and from the special report ...
The growth optimists point to India's favourable demography. The population of working age will continue to rise for several decades, whereas in China it is expected to fall. This, it is argued, will boost India's workforce and both saving and investment. Furthermore, 60% of India's labour force is engaged in low productivity farming. As workers shift from agriculture to more productive jobs in industry and services, this will automatically boost GDP growth. Yet this assumes the newcomers will all find jobs. If those jobs do not appear, the so-called demographic dividend will more likely turn into a demographic disaster. Some 60% of the demographic bulge will come in five poor and badly governed states.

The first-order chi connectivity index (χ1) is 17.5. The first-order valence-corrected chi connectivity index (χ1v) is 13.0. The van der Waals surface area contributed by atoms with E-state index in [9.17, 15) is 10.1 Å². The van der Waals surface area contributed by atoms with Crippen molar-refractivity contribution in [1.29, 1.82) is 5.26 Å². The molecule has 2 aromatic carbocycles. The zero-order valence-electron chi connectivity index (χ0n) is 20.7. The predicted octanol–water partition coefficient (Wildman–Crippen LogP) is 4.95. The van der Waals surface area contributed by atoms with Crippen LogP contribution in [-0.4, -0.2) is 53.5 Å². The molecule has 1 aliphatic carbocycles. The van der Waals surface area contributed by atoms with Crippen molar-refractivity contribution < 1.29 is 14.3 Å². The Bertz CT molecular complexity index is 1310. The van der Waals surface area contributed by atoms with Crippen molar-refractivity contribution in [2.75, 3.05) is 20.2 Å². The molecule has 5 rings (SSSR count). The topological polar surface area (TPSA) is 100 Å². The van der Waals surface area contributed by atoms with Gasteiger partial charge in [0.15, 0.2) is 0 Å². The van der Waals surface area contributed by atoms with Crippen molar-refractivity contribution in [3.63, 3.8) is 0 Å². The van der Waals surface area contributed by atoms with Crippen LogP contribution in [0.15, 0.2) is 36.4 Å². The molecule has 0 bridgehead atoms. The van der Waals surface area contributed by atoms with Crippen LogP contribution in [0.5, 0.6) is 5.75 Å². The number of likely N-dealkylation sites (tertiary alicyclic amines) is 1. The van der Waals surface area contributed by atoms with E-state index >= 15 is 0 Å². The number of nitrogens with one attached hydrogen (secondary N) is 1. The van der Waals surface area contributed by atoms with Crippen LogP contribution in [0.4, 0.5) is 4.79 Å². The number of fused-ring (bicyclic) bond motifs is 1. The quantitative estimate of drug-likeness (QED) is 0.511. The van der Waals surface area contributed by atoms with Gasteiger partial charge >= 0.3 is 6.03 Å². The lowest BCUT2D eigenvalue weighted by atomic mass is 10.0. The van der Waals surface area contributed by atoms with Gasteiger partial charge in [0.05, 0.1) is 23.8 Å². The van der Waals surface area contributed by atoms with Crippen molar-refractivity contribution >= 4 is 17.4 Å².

This is just one example of how economic commentators tend to confuse India's long-term potential (what is feasible provided the best policies are put in place) with its current potential (ie, non inflationary) growth rate. That India has huge long-term potential is undeniable, but without reforms the country cannot fully exploit it.